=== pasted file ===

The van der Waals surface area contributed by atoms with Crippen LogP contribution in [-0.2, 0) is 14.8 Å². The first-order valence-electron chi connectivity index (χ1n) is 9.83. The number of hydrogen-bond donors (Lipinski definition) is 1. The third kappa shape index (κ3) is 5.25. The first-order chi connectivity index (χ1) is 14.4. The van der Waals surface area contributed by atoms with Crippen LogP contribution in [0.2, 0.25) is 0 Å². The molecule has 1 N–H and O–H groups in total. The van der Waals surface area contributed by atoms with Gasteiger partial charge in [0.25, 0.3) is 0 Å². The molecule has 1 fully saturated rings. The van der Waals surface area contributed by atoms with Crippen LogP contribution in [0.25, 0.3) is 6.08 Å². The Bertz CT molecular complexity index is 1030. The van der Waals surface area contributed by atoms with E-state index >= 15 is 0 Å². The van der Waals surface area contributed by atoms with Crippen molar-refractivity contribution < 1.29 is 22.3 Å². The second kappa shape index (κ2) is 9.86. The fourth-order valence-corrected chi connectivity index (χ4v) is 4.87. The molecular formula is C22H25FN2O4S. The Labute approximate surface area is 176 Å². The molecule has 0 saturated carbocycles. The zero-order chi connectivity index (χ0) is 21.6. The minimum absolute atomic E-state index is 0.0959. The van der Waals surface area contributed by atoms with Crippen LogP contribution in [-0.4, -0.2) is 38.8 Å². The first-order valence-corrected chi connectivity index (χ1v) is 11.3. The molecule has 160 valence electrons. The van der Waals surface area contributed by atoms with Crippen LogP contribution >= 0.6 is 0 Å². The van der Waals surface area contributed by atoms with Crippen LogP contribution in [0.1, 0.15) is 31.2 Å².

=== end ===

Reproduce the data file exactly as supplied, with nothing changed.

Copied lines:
The van der Waals surface area contributed by atoms with Crippen LogP contribution in [-0.2, 0) is 14.8 Å². The first-order valence-electron chi connectivity index (χ1n) is 9.83. The number of hydrogen-bond donors (Lipinski definition) is 1. The third kappa shape index (κ3) is 5.25. The first-order chi connectivity index (χ1) is 14.4. The van der Waals surface area contributed by atoms with Crippen LogP contribution in [0.2, 0.25) is 0 Å². The molecule has 1 N–H and O–H groups in total. The van der Waals surface area contributed by atoms with Gasteiger partial charge in [0.25, 0.3) is 0 Å². The molecule has 1 fully saturated rings. The van der Waals surface area contributed by atoms with Crippen LogP contribution in [0.25, 0.3) is 6.08 Å². The Bertz CT molecular complexity index is 1030. The van der Waals surface area contributed by atoms with E-state index >= 15 is 0 Å². The van der Waals surface area contributed by atoms with Crippen molar-refractivity contribution < 1.29 is 22.3 Å². The second kappa shape index (κ2) is 9.86. The fourth-order valence-corrected chi connectivity index (χ4v) is 4.87. The molecular formula is C22H25FN2O4S. The Labute approximate surface area is 176 Å². The molecule has 0 saturated carbocycles. The zero-order chi connectivity index (χ0) is 21.6. The minimum absolute atomic E-state index is 0.0959. The van der Waals surface area contributed by atoms with Crippen LogP contribution in [-0.4, -0.2) is 38.8 Å². The first-order valence-corrected chi connectivity index (χ1v) is 11.3. The molecule has 160 valence electrons. The van der Waals surface area contributed by atoms with Crippen LogP contribution >= 0.6 is 0 Å². The van der Waals surface area contributed by atoms with Crippen LogP contribution in [0.1, 0.15) is 31.2 Å².